The banks of the Bow River

Photo Little Big Man, directed by Arthur Penn (1970; New York: Paramount Home Media, 2016). Stills.

When Graham asked if anyone recognized the clothing, face paint, horses, or patterns on the teepees in Little Big Man, the elders agreed that these costumes and props were added by Hollywood, and were not part of their heritage. The largest amount of laughter occurred at the film’s climax, where Old Lodge Skins prepares for death. Filmed on the Stoney Nakoda reserve, Old Lodge Skins, accompanied by Crabb, ascends a massive hill facing the sun and proceeds to sing and dance. When Graham paused the film on this climactic shot and asked the group if they recognized the song, the group of elders burst into laughter, saying that the song was added by “Hollywood,” chuckling at the absurdity of the tune. While many of the films screened demonstrate similar culturally ignorant assumptions, Graham said that a majority of their gatherings have been incredibly positive experiences, describing the day they screened Buffalo Bill and the Indians as one of the best days of her life, filled with laughter as the elders recognized subversive inside jokes spoken in the Stoney Nakoda language in the film. The same experience occurred during Saskatchewan, where Chief Walking Buffalo—a Bearspaw Chief and world-travelling activist for peace—tells a group of extras on-screen during a serious sequence, “Don’t laugh, the cameras are rolling.” 

Old Lodge Skins preparing for death

Photo Little Big Man, directed by Arthur Penn (1970; New York: Paramount Home Media, 2016). Stills.

Laughter permeated sections of the screening, where a deep and profound sadness soaked into others. At one point in Little Big Man, General Custard and his army slaughter Jack Crabb’s friends and wives, including Little Elk and her infant son. Watching the (fictional) massacre of personal family members—including Cecilia and her character’s infant baby—proved challenging for many members of the group. Mina and Charles Powderface, two elders of the Chiniki band at the screening, revealed to the group that their two-and-a-half month-old daughter played the on-screen role of Crabb’s son. When it came time to view the massacre sequence, Graham offered to skip over the scene. Many of the group chose to sit through it, while others chose to leave. Of the ‘bodies’ lying on the ground in the film, the collective group identified Joyce Pouchette, Wallace Ear, and six-year-old Wesley Beaver. These personal identifications continued to fuse collective and personal spectatorship, as the room held the weight of mass atrocities committed against Indigenous persons in North America throughout history and now, as well as intimate personal connections to those atrocities brought up by seeing family and friends mimetically ‘killed’ on-screen.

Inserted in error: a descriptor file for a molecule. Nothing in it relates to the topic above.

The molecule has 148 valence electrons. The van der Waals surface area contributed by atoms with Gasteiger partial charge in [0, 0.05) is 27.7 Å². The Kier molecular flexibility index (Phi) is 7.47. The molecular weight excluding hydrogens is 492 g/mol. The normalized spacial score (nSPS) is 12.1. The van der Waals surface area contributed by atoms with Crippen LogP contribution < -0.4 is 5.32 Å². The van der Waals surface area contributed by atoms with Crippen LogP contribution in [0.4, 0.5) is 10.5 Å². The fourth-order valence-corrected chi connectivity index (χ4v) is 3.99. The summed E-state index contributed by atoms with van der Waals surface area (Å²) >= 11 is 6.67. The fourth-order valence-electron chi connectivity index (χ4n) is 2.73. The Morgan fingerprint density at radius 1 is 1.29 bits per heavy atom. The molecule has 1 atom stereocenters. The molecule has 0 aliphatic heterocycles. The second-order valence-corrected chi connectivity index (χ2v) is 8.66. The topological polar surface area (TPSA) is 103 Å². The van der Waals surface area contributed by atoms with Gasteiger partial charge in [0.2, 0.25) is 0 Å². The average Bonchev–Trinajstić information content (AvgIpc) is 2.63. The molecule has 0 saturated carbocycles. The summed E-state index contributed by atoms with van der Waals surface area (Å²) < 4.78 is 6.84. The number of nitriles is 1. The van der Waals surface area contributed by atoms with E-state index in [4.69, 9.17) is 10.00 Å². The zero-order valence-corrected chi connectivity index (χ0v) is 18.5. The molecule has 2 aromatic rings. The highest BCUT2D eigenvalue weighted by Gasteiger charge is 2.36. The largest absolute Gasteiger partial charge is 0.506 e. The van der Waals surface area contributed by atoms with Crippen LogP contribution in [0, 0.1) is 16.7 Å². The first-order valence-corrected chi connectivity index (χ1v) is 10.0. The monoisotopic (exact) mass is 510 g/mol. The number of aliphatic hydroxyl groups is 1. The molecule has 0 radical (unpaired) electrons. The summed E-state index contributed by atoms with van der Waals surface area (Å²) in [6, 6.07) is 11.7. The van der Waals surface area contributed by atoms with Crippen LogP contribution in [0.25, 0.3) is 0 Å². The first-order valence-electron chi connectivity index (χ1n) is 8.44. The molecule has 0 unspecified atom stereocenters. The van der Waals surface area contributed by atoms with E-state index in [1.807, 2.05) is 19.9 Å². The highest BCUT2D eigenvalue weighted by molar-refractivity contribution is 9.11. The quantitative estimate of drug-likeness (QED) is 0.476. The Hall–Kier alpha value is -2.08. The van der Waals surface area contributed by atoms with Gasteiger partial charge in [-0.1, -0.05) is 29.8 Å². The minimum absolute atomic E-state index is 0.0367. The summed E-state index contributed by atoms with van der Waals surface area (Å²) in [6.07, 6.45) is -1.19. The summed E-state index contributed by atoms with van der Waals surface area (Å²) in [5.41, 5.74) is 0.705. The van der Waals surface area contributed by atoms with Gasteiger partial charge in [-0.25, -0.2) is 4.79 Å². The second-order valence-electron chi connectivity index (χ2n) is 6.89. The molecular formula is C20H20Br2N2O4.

Records show that many prominent directors, such as Robert Altman and Michael Powell, sought to work in Alberta for the Stoney Nakoda people who, based on Mary Graham’s historical research, have been considered “highly skilled, fearless professionals” for generations: stuntmen, set builders, mountain guides, location scouts, wranglers, extras, and actors, even dating back to the silent years of cinema. A prime example of this is The Valley of the Silent Men, filmed on and around the Victoria Glacier in 1922, where the film’s dangerous and dynamic stunts—such as lowering the main actress into crevasses in the glacier—were only made possible by the Stoney Nakoda’s positioning within both the cast and crew.

Mary Graham’s collaborative screening series and successive upcoming book The Stunning Backdrop: A Century of Alberta Landscapes in the Movies show us an alternative, realistic history of film. While the Stoney Nakoda’s role has been overlooked in conventional ignorant surveys of Canadian film and film history more broadly, their formative presence in American and Canadian film history remains. By drawing attention to personal and communal oral accounts of these important records, Graham juxtaposes a new account of Alberta film history with the old and inaccurate, revealing the dynamic, intimate, humorous relationship between the Stoney Nakoda community, and Alberta’s film history.